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regular-article-logo Saturday, 22 June 2024

The magic of multilingualism

The Jaipur-based Ujaagar Dramatic Association came down to Calcutta to stage a few shows of 'Hunkaro'

Anshuman Bhowmick Published 20.01.24, 09:25 AM
Hunkaro by Ujaagar Dramatic Association, Jaipur (left), One on One by Rage Productions

Hunkaro by Ujaagar Dramatic Association, Jaipur (left), One on One by Rage Productions Anshuman Bhowmick

‘Hmm’! ‘Haan’! ‘Um hmm’!

These are apparently innocuous linguistic registers. They, in fact, look quite incongruous on screen after the advent of Artificial Intelligence-powered subtitles. The stage — otherwise a people’s platform that has roots in intangible cultural heritage — often ignores such interjections, especially when it comes to writing down the spoken words. That explains why many of us were surprised when a production titled Hunkaro (picture, left) bagged the major awards, including those of Best Production and Best Director, at the Mahindra Excellence in Theatre Awards 2023. The Jaipur-based Ujaagar Dramatic Association came down to Calcutta to stage a few shows of Hunkaro. This reviewer caught the action at the Kolkata Centre for Creativity amphitheatre on December 23. Within minutes, the audience was transported to a land — known as Rajasthan — where storytelling is a rich tradition that is facing serious threats in the post-pandemic world.

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Designed and directed by Mohit Takalkar (interestingly, a Marathi by birth), this piece, based on tales by Vijaydan Detha, Chirag Khandelwal and Arvind Charan, has a no-frills look. The stage is barren. The actors — Ajeet Singh Palawat, Ipshita Chakraborty, Puneet Mishra, Bharati Perwani, Mahesh Saini and Bhaskar Sharma — wearing the traditional Rajasthani white attire teamed with red turban, took the stage and sat in a line facing the audience. Palawat spoke first and for the first few minutes, the audience could not make any sense of what was happening. The communication seemed to fail. And, then, Palawat took time off and spoke to the audience, explaining the manifesto underlining the narration. Soon, the pieces composed in Marwari, Hindi, Awadhi and Hariyanvi began to sound meaningful. The actors — coming from various parts of North India — spoke in their respective mother tongues. And the audience — more attentive than before — began taking the hunkaros (the interjections that affirm the presence of a participatory audience) into consideration — anticipating the meanings embedded in an unknown phonetic code; waiting for cues from the next narrator. Gradually, the arena began to look more plausible. Chakraborty broke into Bangla at times, touching the hearts of the audience; Palawat explained a few words and kept the interaction going, thereby creating an immersive space. Hakam Khan Kesumbla’s musical score played the second fiddle quite competently.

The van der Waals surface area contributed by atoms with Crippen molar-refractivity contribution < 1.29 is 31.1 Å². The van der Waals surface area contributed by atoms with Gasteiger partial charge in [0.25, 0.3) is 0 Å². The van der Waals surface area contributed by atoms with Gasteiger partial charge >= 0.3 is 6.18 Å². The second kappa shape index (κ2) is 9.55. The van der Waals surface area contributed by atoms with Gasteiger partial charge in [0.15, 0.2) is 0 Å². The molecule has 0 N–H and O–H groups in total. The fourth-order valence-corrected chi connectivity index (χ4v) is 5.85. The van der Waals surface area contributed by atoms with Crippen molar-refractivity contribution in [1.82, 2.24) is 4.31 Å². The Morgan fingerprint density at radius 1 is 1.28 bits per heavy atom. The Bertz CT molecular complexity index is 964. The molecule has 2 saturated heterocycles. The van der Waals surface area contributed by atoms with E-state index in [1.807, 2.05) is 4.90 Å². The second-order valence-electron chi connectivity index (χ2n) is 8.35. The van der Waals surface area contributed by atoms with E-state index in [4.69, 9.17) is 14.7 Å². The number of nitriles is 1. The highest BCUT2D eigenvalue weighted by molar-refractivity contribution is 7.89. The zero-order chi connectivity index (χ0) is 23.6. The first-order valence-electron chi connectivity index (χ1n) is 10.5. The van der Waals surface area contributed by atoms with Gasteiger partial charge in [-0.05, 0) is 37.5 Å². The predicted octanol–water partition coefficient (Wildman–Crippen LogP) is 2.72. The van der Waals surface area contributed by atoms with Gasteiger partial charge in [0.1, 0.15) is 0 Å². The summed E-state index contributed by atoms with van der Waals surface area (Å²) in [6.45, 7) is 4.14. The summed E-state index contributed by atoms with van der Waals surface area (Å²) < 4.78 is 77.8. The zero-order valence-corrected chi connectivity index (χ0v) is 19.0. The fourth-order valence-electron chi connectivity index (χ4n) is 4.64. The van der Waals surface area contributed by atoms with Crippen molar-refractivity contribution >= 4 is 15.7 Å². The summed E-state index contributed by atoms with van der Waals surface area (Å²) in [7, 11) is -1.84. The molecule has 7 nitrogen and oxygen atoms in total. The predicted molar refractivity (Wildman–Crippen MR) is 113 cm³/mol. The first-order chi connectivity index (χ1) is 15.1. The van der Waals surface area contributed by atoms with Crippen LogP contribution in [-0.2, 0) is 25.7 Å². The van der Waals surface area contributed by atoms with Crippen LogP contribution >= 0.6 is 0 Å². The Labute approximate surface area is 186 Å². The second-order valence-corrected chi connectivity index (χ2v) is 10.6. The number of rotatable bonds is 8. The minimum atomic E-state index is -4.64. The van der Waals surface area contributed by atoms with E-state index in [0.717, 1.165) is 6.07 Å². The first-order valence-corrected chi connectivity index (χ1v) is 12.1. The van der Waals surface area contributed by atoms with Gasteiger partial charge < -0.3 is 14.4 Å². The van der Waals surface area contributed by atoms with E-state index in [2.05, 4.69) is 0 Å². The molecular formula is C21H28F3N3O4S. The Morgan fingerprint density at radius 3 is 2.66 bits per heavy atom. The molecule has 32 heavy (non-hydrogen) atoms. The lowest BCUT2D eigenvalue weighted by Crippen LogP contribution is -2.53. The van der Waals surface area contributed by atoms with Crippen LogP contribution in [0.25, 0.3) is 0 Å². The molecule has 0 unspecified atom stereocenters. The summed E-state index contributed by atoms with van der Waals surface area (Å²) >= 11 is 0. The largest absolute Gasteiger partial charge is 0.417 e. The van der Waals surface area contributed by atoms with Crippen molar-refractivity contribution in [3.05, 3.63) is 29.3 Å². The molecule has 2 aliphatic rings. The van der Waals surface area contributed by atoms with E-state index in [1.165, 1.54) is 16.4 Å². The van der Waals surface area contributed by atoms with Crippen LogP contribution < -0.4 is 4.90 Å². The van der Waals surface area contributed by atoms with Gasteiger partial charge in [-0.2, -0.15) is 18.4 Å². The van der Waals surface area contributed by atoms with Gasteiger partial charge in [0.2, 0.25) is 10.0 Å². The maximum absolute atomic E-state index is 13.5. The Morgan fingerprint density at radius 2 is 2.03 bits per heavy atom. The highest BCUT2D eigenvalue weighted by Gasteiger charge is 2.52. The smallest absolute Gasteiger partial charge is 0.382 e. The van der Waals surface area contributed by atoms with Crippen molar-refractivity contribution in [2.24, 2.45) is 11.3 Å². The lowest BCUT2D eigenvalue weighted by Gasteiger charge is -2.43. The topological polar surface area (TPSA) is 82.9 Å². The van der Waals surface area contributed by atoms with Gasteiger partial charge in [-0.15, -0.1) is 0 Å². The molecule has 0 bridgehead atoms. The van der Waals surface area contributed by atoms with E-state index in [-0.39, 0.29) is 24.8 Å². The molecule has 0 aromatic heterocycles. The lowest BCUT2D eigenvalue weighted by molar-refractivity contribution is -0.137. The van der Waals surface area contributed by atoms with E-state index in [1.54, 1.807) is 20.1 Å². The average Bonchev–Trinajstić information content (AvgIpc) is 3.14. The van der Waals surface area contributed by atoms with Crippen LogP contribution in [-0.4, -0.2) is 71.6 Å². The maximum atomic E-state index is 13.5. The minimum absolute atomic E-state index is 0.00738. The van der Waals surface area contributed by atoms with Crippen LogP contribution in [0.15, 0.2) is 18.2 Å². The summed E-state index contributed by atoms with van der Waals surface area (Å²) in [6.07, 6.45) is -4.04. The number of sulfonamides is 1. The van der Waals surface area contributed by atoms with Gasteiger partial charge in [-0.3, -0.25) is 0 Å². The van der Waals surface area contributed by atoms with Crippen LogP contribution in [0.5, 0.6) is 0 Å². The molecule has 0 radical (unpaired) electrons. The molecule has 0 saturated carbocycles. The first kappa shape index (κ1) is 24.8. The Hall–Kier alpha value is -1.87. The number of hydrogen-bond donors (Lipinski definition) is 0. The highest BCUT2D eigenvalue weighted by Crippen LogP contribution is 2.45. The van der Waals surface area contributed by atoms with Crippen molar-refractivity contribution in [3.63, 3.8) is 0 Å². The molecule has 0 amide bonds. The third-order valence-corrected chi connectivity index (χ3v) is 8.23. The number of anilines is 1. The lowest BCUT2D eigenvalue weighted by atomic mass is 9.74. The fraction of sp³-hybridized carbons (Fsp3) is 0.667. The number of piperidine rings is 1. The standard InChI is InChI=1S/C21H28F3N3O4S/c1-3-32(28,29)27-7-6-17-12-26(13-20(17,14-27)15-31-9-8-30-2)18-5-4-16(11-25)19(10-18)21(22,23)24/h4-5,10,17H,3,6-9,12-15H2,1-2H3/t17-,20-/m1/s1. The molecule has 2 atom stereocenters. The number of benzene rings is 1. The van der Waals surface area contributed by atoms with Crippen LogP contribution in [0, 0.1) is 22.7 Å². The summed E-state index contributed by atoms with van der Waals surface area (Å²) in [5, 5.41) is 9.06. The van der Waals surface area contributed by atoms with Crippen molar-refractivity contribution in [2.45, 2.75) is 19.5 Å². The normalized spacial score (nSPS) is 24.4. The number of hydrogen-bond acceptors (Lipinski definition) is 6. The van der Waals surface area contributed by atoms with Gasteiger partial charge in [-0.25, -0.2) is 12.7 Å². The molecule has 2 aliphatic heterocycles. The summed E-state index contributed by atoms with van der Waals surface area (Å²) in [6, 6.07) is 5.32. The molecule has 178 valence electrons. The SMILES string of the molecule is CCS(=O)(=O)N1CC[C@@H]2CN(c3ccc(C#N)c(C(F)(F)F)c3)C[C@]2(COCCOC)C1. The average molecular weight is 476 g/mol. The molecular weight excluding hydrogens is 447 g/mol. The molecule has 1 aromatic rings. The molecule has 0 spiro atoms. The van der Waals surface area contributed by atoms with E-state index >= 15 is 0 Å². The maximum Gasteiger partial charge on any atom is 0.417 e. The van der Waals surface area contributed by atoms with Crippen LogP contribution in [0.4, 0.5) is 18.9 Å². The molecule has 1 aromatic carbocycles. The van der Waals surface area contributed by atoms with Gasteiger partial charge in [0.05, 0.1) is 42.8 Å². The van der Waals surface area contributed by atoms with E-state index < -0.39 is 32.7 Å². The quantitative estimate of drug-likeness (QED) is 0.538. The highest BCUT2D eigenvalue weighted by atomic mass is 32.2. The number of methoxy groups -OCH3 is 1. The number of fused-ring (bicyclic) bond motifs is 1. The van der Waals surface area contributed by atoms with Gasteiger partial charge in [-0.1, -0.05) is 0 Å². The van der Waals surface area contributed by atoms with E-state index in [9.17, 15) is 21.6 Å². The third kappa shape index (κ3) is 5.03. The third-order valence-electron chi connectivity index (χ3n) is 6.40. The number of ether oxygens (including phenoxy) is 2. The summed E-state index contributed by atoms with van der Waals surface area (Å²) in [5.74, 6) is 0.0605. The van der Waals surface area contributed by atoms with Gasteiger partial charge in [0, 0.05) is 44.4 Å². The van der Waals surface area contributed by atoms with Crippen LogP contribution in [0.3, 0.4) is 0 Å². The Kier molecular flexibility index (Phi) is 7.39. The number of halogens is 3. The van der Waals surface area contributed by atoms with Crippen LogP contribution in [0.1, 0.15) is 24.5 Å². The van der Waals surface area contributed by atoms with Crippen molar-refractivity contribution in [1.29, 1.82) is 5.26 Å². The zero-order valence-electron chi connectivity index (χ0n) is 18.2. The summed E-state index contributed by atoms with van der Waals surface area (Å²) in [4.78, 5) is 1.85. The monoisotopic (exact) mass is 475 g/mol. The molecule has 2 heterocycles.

This reviewer had watched Kasumal Sapno, the group’s maiden production, nine winters back, in New Delhi. The innovation that began with a localised retelling of A Midsummer Night’s Dream has found a launch pad with Hunkaro — a production that looks poised to redefine the responses of the Indian theatre audience in a multicultural, multilingual ambit.

Multilingualism also marked One on One by the Mumbai-based Rage Productions. Presented by Sanskriti Sagar at G.D. Birla Sabhaghar on January 14, this composite work, involving seven short pieces, written and directed by seven different playwrights and directors, and performed by seven actors, celebrated cosmopolitan Mumbai. ‘Seven’ may seem incidental here, for Mumbai was originally made of seven islands. Among the playlets, I’m Every Woman (written by Ayeesha Menon and directed by Faezeh Jalali) had a distinctive Franca Rame theme running through it, and Anu Menon was breathtaking in her performance. Ajitesh Gupta was effortless in TC Rasbihari (Hindi), an original piece written by Ashok Mishra and directed by Rajit Kapur. Shikha Talsania’s Dulhaniya (written by Sumeet Vyas and directed by Puja Sarup) seemed life-like. Rajit Kapur (picture, right) balanced pathos and humour in the two pieces that he acted in.

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